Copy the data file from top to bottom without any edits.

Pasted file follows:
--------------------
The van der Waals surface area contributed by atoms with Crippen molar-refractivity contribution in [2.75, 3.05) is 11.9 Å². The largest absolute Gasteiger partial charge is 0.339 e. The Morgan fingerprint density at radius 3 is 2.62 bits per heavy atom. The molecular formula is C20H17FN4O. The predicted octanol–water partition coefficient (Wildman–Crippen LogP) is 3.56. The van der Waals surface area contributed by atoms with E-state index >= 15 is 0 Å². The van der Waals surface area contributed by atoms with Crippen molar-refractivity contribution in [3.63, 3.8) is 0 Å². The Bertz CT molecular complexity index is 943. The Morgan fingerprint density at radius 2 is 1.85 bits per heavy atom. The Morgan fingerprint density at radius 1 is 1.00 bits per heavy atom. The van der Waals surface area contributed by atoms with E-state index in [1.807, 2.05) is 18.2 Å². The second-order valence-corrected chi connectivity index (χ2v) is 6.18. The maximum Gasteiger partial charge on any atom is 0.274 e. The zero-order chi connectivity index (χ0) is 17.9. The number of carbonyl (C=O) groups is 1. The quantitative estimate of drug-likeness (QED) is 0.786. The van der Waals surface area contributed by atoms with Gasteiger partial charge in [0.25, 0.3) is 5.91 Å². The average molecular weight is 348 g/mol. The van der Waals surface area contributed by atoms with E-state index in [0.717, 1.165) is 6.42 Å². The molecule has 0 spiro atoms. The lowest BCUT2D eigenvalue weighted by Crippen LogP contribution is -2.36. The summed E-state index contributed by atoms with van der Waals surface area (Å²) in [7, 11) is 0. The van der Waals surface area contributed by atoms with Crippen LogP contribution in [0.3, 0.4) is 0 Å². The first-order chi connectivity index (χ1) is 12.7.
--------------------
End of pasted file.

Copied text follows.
The van der Waals surface area contributed by atoms with Crippen molar-refractivity contribution in [2.75, 3.05) is 11.9 Å². The largest absolute Gasteiger partial charge is 0.339 e. The Morgan fingerprint density at radius 3 is 2.62 bits per heavy atom. The molecular formula is C20H17FN4O. The predicted octanol–water partition coefficient (Wildman–Crippen LogP) is 3.56. The van der Waals surface area contributed by atoms with E-state index >= 15 is 0 Å². The van der Waals surface area contributed by atoms with Crippen molar-refractivity contribution in [3.63, 3.8) is 0 Å². The Bertz CT molecular complexity index is 943. The Morgan fingerprint density at radius 2 is 1.85 bits per heavy atom. The Morgan fingerprint density at radius 1 is 1.00 bits per heavy atom. The van der Waals surface area contributed by atoms with E-state index in [1.807, 2.05) is 18.2 Å². The second-order valence-corrected chi connectivity index (χ2v) is 6.18. The maximum Gasteiger partial charge on any atom is 0.274 e. The zero-order chi connectivity index (χ0) is 17.9. The number of carbonyl (C=O) groups is 1. The quantitative estimate of drug-likeness (QED) is 0.786. The van der Waals surface area contributed by atoms with Gasteiger partial charge in [0.25, 0.3) is 5.91 Å². The average molecular weight is 348 g/mol. The van der Waals surface area contributed by atoms with E-state index in [0.717, 1.165) is 6.42 Å². The molecule has 0 spiro atoms. The lowest BCUT2D eigenvalue weighted by Crippen LogP contribution is -2.36. The summed E-state index contributed by atoms with van der Waals surface area (Å²) in [7, 11) is 0. The van der Waals surface area contributed by atoms with Crippen LogP contribution in [0.3, 0.4) is 0 Å². The first-order chi connectivity index (χ1) is 12.7.